#5: TorchLight was $20. And TorchLight 2 will be $20 as well!
I tried getting some more info out of Max Schaefer at PAX East regarding price and while it seems like he wasn’t willing to comment directly to me, Joystiq had posted, “He doesn’t want to be the “cheap” alternative, simply the less expensive one at a $20 price.” (Source) Being 66% less expensive than your competition is an awfully attractive proposition. Especially when you consider that TorchLight 2 is a quality game. Luckily, Blizzard can’t just buy the rights to Isometric Action-RPGs like EA bought the NFL license to stop a certain competitor from beating Madden in both price and quality. Again, I can’t confirm that this $20 price is set in stone. Perhaps Max was alluding to the price when I was discussing things with him.
Max was very careful to not let definitive things slip but there were clues dropped constantly, so do take this info with a little bit of salt. If I was a betting man, I’d say the chances are very good we’ll see a price around $20. (Edit: Just got confirmation from Runic Games that TorchLight 2 will indeed be $20.)
#4: Netbook Mode (?)
This is another thing Max and I talked about. One of the nice features for TorchLight 1 was a mode called, “Netbook mode”. The idea being, once the user activates this mode an unknown amount of extras and other junk were disabled to run on lightweight computers. Pretty nifty and helpful. When I quizzed Max about this feature making an appearance with Torchlight 2, again I was met with a neutral comment. I learned that during the development of Torchlight for XBLA, initially the game ran very slow. A good deal of optimizations had to be done get the XBLA build running at a playable framerate. Supposedly, these very optimizations were carried over to TorchLight 2 and could benefit lower powered computers. The wrench gets thrown into the works when you realize that TorchLight 2 has been expanded a great deal. More effects, higher details, larger environments. MORE, MOAR! Despite this, Max did drop one line that raised my eyebrow. I didn’t record the conversation, so I’m paraphrasing here, “Well, there are new netbooks”. Again, nothing definitive but potentially having the minimum specs for PC hovering around current netbooks ain’t too bad. Let me stress this though, this has not been confirmed. What I can confirm for you now though is: Diablo 3 most definitely does not run on a netbook.
Taken straight from the press release:
Moddability – Torchlight II will release with an all new version of TorchEd, the Torchlight editor. Players will have the option to create their own mods, adding even more content to the world. Have your friends download the same mod and play together.
Guaranteed, modding will be making another appearance in Torchlight 2. Oft sighted as one of the major bullet points for most PC games is the ability to add/alter content in a game.
Blizzard, on the other hand, will not support modding of Diablo 3 (source):
#2: Offline Mode and Lan Support
For a lot of people, this is a huge issue. Probably the most important issue, but it’s only #2 on my list. I think this topic is pretty self explanatory. Diablo 3 will need a constant internet connection to work, most likely because of the auction house that can work with real world monies. In an effort to curb cheating that would potentially make a few individuals some quick cash, this constant internet connection should create a closed system of virtual goods that are generated properly from fallen loot or crafted items that rely solely on the in-game random number generator. Also piracy ‘protection’. At the very least they will create one real Diablo universe on b.net and many, many fake b.nets running hacked clients.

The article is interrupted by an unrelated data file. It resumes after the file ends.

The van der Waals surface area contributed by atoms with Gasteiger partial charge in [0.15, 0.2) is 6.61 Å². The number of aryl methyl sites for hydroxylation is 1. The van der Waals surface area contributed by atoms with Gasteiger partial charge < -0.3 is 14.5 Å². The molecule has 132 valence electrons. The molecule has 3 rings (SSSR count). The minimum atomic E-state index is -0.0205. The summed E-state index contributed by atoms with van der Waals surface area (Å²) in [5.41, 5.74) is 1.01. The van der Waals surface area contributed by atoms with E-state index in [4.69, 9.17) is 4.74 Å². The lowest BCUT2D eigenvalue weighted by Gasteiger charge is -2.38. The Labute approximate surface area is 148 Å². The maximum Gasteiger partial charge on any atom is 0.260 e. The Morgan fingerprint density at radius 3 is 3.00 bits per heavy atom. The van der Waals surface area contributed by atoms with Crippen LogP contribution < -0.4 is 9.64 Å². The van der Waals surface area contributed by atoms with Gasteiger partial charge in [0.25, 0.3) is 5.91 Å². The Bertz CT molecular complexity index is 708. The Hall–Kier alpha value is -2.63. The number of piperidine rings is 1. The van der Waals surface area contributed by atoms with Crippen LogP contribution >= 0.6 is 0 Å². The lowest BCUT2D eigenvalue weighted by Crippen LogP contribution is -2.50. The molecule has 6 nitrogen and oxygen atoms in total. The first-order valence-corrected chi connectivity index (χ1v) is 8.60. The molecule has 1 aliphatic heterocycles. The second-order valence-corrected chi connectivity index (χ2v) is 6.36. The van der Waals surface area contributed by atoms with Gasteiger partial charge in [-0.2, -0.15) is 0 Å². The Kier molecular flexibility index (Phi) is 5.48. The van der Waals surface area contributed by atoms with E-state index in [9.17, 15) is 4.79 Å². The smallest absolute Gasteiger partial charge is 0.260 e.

Refreshingly, Runic Games has gone on record stating that the single player campaign can indeed run offline. Not only that, TorchLight 2 will also include offline LAN play. The only catch for LAN support being that everyone on the LAN needs to have the same build/mods as the other players. Which, I think we can all agree, is quite fair.
#1: Made by the people who created Diablo And Diablo 2
It’s a shame that more people aren’t aware of this. Some key people who designed D1&D2 are housed inside Runic Games and work on the Torchlight series. These people include:
- Max Schaefer
- Erich Schaefer
- Peter Hu
- Matt Uelmen
It’s for this reason, in my opinion, that the feel of Torchlight is very reminiscent of Diablo 1&2 in a number of ways. It has to be a bittersweet experience for the team at Runic Games. Diablo as a series has so much weight behind it from a percentage of people that are now directly competing against it. Hell, it was bittersweet for me to see only six or so stations at the Nvidia booth compared to the comparatively infinite spotlight on Diablo 3 and other Blizzard games. The only thing that made the situation slightly better was that the people who lined up to play Diablo 3, ironically, couldn’t play because the internet connection was down at the time. Haha, the ironing is delicious.